High pressure will bring mostly clear skies and a gradual warming trend to northern Utah for the next few days. The westerly winds will be light, averaging less than 15 mph along most ridges, with gusts across the high peaks occasionally in the 20s. 8,000’ highs will be in the mid to upper 30s, 10,000’ highs in the upper 20s. Next chance for snow looks to be in about a week.

general announcements

Go to http://www.backcountry.com/utah-avalanche-center to get tickets from our partners at Park City, Beaver Mountain, Canyons, Sundance, and Wolf Mountain. All proceeds benefit the Utah Avalanche Center.

If you trigger an avalanche in the backcountry - especially if you are adjacent to a ski area – please call the following teams to alert them to the slide and whether anyone is missing or not. Rescue teams can be exposed to significant hazard when responding to avalanches, and do not want to do so when unneeded. Thanks.

Salt Lake and Park City – Alta Central (801-742-2033), Canyons Resort Dispatch (435-615-3322)

Ogden – Snowbasin Patrol Dispatch (801-620-1017)

Powder Mountain Ski Patrol Dispatch (801-745-3773 ex 123)

Provo – Sundance Patrol Dispatch (801-223-4150)

Dawn Patrol Forecast Hotline, updated by 05:30: 888-999-4019 option 8.

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Daily observations are frequently posted by 10 pm each evening.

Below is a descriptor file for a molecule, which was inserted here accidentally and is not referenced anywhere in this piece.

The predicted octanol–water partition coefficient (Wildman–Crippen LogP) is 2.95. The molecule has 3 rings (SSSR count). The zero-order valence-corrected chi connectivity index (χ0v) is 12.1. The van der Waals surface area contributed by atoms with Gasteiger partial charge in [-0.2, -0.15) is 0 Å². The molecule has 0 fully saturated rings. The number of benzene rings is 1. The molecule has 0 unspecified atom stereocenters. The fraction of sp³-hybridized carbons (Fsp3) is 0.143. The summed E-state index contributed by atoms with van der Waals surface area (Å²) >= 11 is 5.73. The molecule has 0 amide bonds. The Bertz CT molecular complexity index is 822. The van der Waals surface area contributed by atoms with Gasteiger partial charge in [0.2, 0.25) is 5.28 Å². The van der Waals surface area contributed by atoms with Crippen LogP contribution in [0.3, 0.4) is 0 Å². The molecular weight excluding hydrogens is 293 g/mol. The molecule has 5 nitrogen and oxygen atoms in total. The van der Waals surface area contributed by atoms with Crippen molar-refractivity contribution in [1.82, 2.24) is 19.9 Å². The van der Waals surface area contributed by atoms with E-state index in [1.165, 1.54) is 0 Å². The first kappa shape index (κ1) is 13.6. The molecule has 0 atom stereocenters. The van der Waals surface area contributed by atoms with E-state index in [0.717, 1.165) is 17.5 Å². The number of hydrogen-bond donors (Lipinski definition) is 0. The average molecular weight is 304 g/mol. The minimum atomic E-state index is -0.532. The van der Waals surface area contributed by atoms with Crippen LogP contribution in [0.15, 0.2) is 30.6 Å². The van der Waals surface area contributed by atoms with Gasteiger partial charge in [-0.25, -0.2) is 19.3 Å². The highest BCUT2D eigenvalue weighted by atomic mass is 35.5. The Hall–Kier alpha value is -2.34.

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UDOT canyon closures UDOT at (801) 975-4838

Wasatch Powderbird Guides does daily updates about where they'll be operating on this blog http://powderbird.blogspot.com/ .

Remember your information can save lives. If you see anything we should know about, please participate in the creation of our own community avalanche advisory by submitting snow and avalanche conditions. You can also call us at 801-524-5304 or 800-662-4140, or email by clicking HERE

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For a print version of this advisory click HERE.

This advisory is produced by the U.S. Forest Service, which is solely responsible for its content. It describes only general avalanche conditions and local variations always exist. Specific terrain and route finding decisions should always be based on skills learned in a field-based avalanche class.